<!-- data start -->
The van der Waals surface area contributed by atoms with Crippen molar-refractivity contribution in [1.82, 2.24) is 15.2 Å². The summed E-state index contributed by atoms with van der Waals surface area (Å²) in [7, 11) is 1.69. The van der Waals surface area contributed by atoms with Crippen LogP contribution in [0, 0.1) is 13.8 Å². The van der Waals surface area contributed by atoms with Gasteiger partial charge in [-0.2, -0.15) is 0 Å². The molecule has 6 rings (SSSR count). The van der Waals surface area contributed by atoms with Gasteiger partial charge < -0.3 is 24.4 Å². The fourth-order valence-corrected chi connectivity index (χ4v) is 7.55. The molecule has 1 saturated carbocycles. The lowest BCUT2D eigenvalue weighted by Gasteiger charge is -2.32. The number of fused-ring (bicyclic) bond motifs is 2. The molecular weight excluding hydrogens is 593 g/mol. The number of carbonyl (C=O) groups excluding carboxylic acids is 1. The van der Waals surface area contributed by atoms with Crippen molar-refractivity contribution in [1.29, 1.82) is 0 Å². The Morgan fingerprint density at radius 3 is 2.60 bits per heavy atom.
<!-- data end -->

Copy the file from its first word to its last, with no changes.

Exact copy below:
The van der Waals surface area contributed by atoms with Crippen molar-refractivity contribution in [1.82, 2.24) is 15.2 Å². The summed E-state index contributed by atoms with van der Waals surface area (Å²) in [7, 11) is 1.69. The van der Waals surface area contributed by atoms with Crippen LogP contribution in [0, 0.1) is 13.8 Å². The van der Waals surface area contributed by atoms with Gasteiger partial charge in [-0.2, -0.15) is 0 Å². The molecule has 6 rings (SSSR count). The van der Waals surface area contributed by atoms with Gasteiger partial charge < -0.3 is 24.4 Å². The fourth-order valence-corrected chi connectivity index (χ4v) is 7.55. The molecule has 1 saturated carbocycles. The lowest BCUT2D eigenvalue weighted by Gasteiger charge is -2.32. The number of fused-ring (bicyclic) bond motifs is 2. The molecular weight excluding hydrogens is 593 g/mol. The number of carbonyl (C=O) groups excluding carboxylic acids is 1. The van der Waals surface area contributed by atoms with Crippen molar-refractivity contribution in [1.29, 1.82) is 0 Å². The Morgan fingerprint density at radius 3 is 2.60 bits per heavy atom.